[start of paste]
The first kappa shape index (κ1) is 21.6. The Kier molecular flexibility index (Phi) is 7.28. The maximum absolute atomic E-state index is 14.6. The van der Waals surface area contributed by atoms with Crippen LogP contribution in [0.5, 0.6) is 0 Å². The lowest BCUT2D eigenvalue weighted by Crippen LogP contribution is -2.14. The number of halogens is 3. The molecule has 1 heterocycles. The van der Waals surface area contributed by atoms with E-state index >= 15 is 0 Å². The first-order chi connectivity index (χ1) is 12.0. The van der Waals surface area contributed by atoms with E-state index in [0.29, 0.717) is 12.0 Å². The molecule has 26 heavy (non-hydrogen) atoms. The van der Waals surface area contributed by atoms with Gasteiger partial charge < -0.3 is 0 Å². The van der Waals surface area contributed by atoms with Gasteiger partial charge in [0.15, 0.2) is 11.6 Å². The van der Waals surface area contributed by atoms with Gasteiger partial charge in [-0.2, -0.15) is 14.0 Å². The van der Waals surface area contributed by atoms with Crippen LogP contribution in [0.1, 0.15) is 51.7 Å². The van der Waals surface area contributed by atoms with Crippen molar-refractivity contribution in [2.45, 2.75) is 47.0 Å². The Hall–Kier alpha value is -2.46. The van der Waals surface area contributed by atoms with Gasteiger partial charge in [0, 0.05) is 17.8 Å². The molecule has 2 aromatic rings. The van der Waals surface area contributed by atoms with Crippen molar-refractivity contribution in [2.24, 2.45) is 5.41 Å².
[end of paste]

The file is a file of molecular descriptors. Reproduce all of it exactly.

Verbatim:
The first kappa shape index (κ1) is 21.6. The Kier molecular flexibility index (Phi) is 7.28. The maximum absolute atomic E-state index is 14.6. The van der Waals surface area contributed by atoms with Crippen LogP contribution in [0.5, 0.6) is 0 Å². The lowest BCUT2D eigenvalue weighted by Crippen LogP contribution is -2.14. The number of halogens is 3. The molecule has 1 heterocycles. The van der Waals surface area contributed by atoms with E-state index >= 15 is 0 Å². The first-order chi connectivity index (χ1) is 12.0. The van der Waals surface area contributed by atoms with E-state index in [0.29, 0.717) is 12.0 Å². The molecule has 26 heavy (non-hydrogen) atoms. The van der Waals surface area contributed by atoms with Gasteiger partial charge < -0.3 is 0 Å². The van der Waals surface area contributed by atoms with Gasteiger partial charge in [0.15, 0.2) is 11.6 Å². The van der Waals surface area contributed by atoms with Gasteiger partial charge in [-0.2, -0.15) is 14.0 Å². The van der Waals surface area contributed by atoms with Crippen LogP contribution in [0.1, 0.15) is 51.7 Å². The van der Waals surface area contributed by atoms with Crippen molar-refractivity contribution in [2.45, 2.75) is 47.0 Å². The Hall–Kier alpha value is -2.46. The van der Waals surface area contributed by atoms with Gasteiger partial charge in [0, 0.05) is 17.8 Å². The molecule has 2 aromatic rings. The van der Waals surface area contributed by atoms with Crippen molar-refractivity contribution in [2.24, 2.45) is 5.41 Å².